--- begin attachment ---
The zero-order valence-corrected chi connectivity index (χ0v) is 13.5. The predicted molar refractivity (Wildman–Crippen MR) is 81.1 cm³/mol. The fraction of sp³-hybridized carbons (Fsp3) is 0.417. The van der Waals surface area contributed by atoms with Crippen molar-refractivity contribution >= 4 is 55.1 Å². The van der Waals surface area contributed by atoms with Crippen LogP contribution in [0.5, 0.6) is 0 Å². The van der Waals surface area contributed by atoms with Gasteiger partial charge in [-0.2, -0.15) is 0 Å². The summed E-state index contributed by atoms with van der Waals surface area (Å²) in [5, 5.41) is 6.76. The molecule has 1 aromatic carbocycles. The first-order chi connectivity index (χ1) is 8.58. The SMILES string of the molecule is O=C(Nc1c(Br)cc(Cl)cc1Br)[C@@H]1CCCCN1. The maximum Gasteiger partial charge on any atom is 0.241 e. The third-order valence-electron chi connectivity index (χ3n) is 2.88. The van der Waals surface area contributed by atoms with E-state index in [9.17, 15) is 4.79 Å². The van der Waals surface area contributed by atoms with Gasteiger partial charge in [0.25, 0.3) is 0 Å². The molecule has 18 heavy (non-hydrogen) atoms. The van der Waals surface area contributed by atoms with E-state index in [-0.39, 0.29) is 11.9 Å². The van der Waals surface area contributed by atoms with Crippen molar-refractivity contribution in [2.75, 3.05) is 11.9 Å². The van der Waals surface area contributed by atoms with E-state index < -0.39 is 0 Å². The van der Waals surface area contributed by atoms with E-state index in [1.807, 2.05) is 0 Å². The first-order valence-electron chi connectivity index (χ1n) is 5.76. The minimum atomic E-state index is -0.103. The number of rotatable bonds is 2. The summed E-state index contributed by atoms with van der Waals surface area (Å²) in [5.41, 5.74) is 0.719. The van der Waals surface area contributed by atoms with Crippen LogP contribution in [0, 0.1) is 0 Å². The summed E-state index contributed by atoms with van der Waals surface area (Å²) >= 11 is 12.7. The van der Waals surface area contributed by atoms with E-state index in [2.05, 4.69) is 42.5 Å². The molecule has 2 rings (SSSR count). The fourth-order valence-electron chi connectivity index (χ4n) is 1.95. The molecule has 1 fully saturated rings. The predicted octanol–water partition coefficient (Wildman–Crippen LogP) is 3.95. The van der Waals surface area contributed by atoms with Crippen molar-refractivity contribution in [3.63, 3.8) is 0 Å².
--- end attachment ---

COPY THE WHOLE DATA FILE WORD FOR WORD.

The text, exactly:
The zero-order valence-corrected chi connectivity index (χ0v) is 13.5. The predicted molar refractivity (Wildman–Crippen MR) is 81.1 cm³/mol. The fraction of sp³-hybridized carbons (Fsp3) is 0.417. The van der Waals surface area contributed by atoms with Crippen molar-refractivity contribution >= 4 is 55.1 Å². The van der Waals surface area contributed by atoms with Crippen LogP contribution in [0.5, 0.6) is 0 Å². The van der Waals surface area contributed by atoms with Gasteiger partial charge in [-0.2, -0.15) is 0 Å². The summed E-state index contributed by atoms with van der Waals surface area (Å²) in [5, 5.41) is 6.76. The molecule has 1 aromatic carbocycles. The first-order chi connectivity index (χ1) is 8.58. The SMILES string of the molecule is O=C(Nc1c(Br)cc(Cl)cc1Br)[C@@H]1CCCCN1. The maximum Gasteiger partial charge on any atom is 0.241 e. The third-order valence-electron chi connectivity index (χ3n) is 2.88. The van der Waals surface area contributed by atoms with E-state index in [9.17, 15) is 4.79 Å². The van der Waals surface area contributed by atoms with Gasteiger partial charge in [0.25, 0.3) is 0 Å². The molecule has 18 heavy (non-hydrogen) atoms. The van der Waals surface area contributed by atoms with E-state index in [-0.39, 0.29) is 11.9 Å². The van der Waals surface area contributed by atoms with Crippen molar-refractivity contribution in [2.75, 3.05) is 11.9 Å². The van der Waals surface area contributed by atoms with E-state index < -0.39 is 0 Å². The van der Waals surface area contributed by atoms with E-state index in [1.807, 2.05) is 0 Å². The first-order valence-electron chi connectivity index (χ1n) is 5.76. The minimum atomic E-state index is -0.103. The number of rotatable bonds is 2. The summed E-state index contributed by atoms with van der Waals surface area (Å²) in [5.41, 5.74) is 0.719. The van der Waals surface area contributed by atoms with Crippen LogP contribution in [0, 0.1) is 0 Å². The summed E-state index contributed by atoms with van der Waals surface area (Å²) >= 11 is 12.7. The van der Waals surface area contributed by atoms with E-state index in [2.05, 4.69) is 42.5 Å². The molecule has 2 rings (SSSR count). The fourth-order valence-electron chi connectivity index (χ4n) is 1.95. The molecule has 1 fully saturated rings. The predicted octanol–water partition coefficient (Wildman–Crippen LogP) is 3.95. The van der Waals surface area contributed by atoms with Crippen molar-refractivity contribution in [3.63, 3.8) is 0 Å².